The causes of this movement disorder are multiple and infrequent: hereditary (Huntington’s disease, neuroacanthocytosis, Fahr syndrome, etc.), metabolic and endocrine (hyperparathyroidism, hyperthyroidism, etc.), by vasculitis (eg: systemic lupus erythematosus) , due to stroke the basal ganglia and pharmacological.

      Huntington’s disease is the most common type of inherited chorea. It can start at any age, although it has a higher incidence in people between the ages of 40 and 50, slowly progressing to death over a period of 10 to 25 years. Survival is shorter in patients with a juvenile onset of the disease.

      Pneumonia and another series of intercurrent infections are often the most common cause of death. Almost all patients with Huntington’s disease have a family history. It is an inherited disease with an autosomal dominant character and complete penetrance, which results from a genetic defect on chromosome 4. This disease begins at earlier ages in successive generations.

      3. Ballism

      Ballism is a severe form of Korea which it produces sudden and involuntary movements of great amplitude. It usually appears suddenly but can develop over several days or even weeks. This movement disorder usually goes away during sleep.

      Ballistic movements are so violent that they can lead to death from exhaustion or cause injury to the joints or skin of the sufferer. It is common to affect a hemibody (hemibalism), although it can sometimes affect only one limb (monobalism), the lateral and lower limbs (parabalism) or, in more rare cases, all four limbs ballism. lateral).

      4. Athetosis

      Athetosis is a movement disorder that it occurs in a quarter of cases of cerebral palsy. This disorder is caused by damage to the extrapyramidal system and manifests itself in slow, uncontrolled, involuntary and aimless movements.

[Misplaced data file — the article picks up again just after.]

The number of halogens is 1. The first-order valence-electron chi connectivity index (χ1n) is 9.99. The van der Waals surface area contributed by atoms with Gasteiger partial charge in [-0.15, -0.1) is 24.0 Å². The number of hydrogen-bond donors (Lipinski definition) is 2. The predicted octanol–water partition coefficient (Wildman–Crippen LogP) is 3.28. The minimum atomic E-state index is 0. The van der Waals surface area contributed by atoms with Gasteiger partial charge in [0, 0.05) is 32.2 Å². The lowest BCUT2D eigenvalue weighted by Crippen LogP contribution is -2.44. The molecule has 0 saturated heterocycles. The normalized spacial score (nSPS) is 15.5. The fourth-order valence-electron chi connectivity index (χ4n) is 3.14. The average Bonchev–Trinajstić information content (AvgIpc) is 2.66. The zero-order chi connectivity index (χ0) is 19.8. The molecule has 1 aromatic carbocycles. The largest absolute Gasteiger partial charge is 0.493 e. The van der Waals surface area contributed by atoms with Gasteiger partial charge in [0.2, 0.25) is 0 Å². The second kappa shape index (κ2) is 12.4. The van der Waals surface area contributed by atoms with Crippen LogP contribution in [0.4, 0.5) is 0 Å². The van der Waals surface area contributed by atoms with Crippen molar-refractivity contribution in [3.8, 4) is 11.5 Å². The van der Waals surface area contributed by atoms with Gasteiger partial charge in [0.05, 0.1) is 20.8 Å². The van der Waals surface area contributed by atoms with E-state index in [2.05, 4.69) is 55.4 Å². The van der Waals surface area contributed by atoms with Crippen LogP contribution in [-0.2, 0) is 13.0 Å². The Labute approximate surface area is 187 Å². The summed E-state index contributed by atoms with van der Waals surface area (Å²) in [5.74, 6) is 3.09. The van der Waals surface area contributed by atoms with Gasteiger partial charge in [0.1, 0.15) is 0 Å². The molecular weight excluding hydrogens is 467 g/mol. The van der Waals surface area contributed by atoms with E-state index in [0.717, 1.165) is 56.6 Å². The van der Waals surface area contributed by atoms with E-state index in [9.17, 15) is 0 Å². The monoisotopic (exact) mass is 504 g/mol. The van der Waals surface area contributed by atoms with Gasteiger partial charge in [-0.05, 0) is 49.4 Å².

The muscles of the mouth are affected, which is why patients with athetosis often have speech difficulties. It can also occur as an abnormal reaction to estrogen or certain antidepressant drugs.

      5. Myoclonus

      Myoclonus consists of involuntary, sudden and brief movements, caused by active muscle contraction or sudden inhibitions in muscle tone. They can be classified, according to their origin, into: cortical, subcortical, spinal or peripheral.

      By their distribution, they are classified into focal (involving a discrete muscle group), segmental or generalized (generally of progressive cause and associated with seizure disorders). And because of their presentation, they can be spontaneous myoclonus, action or reflex.

      6. Dystonia

      These types of movement disorders occur involuntarily and over time, and they produce a deviation or twist of an area of ​​the body. The person who suffers from them cannot eliminate them on purpose and they occur due to specific movements or actions.

      They are usually removed during sleep. It is common for them to side with other movement disorders such as essential tremors. There is also a “dystonic tremor,” which occurs when the patient tries to move part of their body in the opposite direction to the force of the dystonia.


      Movement disorders should be treated based on their etiology and severity. One of the treatments applied is deep brain stimulation, Which greatly reduces involuntary movements. This is caused by the generation of electrical impulses in the brain, with the patient adjusting the intensity of the impulse to control their symptoms.

      Another treatment that has been used in these cases is guided nuclear magnetic resonance ultrasound (MRgFUS), a procedure that uses beams of sound energy to remove a small volume of brain tissue without affecting adjacent areas.

      Use of drugs in therapy

      Sometimes medications are also used to relieve symptoms, including:

      1. Beta blockers

      These are drugs that lower blood pressure, So that shock and other physical symptoms of many movement disorders are reduced.

      2. Antiepileptics

      these drugs they are used to reduce tremors (For example, in Parkinson’s syndromes), especially those produced in the hands.

      3. Anticholinergics

      These drugs are used to treat dystonias by reducing the effects of acetylcholine, a neurotransmitter involved in muscle contractions, causing less tremors and stiffness.

      4. Anxiolytics

      Anxiolytics act on the central nervous system causing muscle relaxation, Which relieves, in the short term, the effects of shocks and spasms.

      5. Botulinum toxin

      This toxin works by blocking the neurotransmitters responsible for muscle spasms, helping to stop them.

      Bibliographical references:

      • Jankovic J. Treatment of hyperkinetic movement disorders. Lancet Neurol 2009; 8: 844-856.
      • Leon-Sarmiento FE, Baiona-Prieto J, Cadena Y. Neural plasticity, neurorehabilitation and movement disorders: the change is now. Act Neurol Col 2008; 24: 40-42.